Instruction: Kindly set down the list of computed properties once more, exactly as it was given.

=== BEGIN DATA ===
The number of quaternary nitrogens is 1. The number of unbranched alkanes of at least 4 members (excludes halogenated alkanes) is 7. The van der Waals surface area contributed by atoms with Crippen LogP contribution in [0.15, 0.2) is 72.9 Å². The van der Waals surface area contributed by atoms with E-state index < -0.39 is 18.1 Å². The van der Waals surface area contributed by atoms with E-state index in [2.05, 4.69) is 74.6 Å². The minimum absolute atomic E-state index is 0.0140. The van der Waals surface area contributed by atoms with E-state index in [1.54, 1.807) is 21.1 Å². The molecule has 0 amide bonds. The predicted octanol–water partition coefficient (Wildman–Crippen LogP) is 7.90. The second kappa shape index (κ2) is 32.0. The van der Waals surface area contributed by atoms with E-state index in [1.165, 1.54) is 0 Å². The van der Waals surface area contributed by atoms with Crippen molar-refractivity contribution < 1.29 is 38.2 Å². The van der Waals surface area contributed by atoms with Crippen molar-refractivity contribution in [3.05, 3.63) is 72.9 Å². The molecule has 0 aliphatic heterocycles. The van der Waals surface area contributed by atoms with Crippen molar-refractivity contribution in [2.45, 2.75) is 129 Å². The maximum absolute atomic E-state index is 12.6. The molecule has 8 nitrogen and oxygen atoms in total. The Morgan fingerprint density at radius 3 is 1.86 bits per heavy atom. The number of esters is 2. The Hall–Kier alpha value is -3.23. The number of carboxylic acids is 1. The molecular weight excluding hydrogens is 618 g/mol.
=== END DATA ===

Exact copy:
The number of quaternary nitrogens is 1. The number of unbranched alkanes of at least 4 members (excludes halogenated alkanes) is 7. The van der Waals surface area contributed by atoms with Crippen LogP contribution in [0.15, 0.2) is 72.9 Å². The van der Waals surface area contributed by atoms with E-state index < -0.39 is 18.1 Å². The van der Waals surface area contributed by atoms with E-state index in [2.05, 4.69) is 74.6 Å². The minimum absolute atomic E-state index is 0.0140. The van der Waals surface area contributed by atoms with E-state index in [1.54, 1.807) is 21.1 Å². The molecule has 0 amide bonds. The predicted octanol–water partition coefficient (Wildman–Crippen LogP) is 7.90. The second kappa shape index (κ2) is 32.0. The van der Waals surface area contributed by atoms with E-state index in [1.165, 1.54) is 0 Å². The van der Waals surface area contributed by atoms with Crippen molar-refractivity contribution < 1.29 is 38.2 Å². The van der Waals surface area contributed by atoms with Crippen molar-refractivity contribution in [3.05, 3.63) is 72.9 Å². The molecule has 0 aliphatic heterocycles. The van der Waals surface area contributed by atoms with Crippen molar-refractivity contribution in [2.45, 2.75) is 129 Å². The maximum absolute atomic E-state index is 12.6. The molecule has 8 nitrogen and oxygen atoms in total. The Morgan fingerprint density at radius 3 is 1.86 bits per heavy atom. The number of esters is 2. The Hall–Kier alpha value is -3.23. The number of carboxylic acids is 1. The molecular weight excluding hydrogens is 618 g/mol.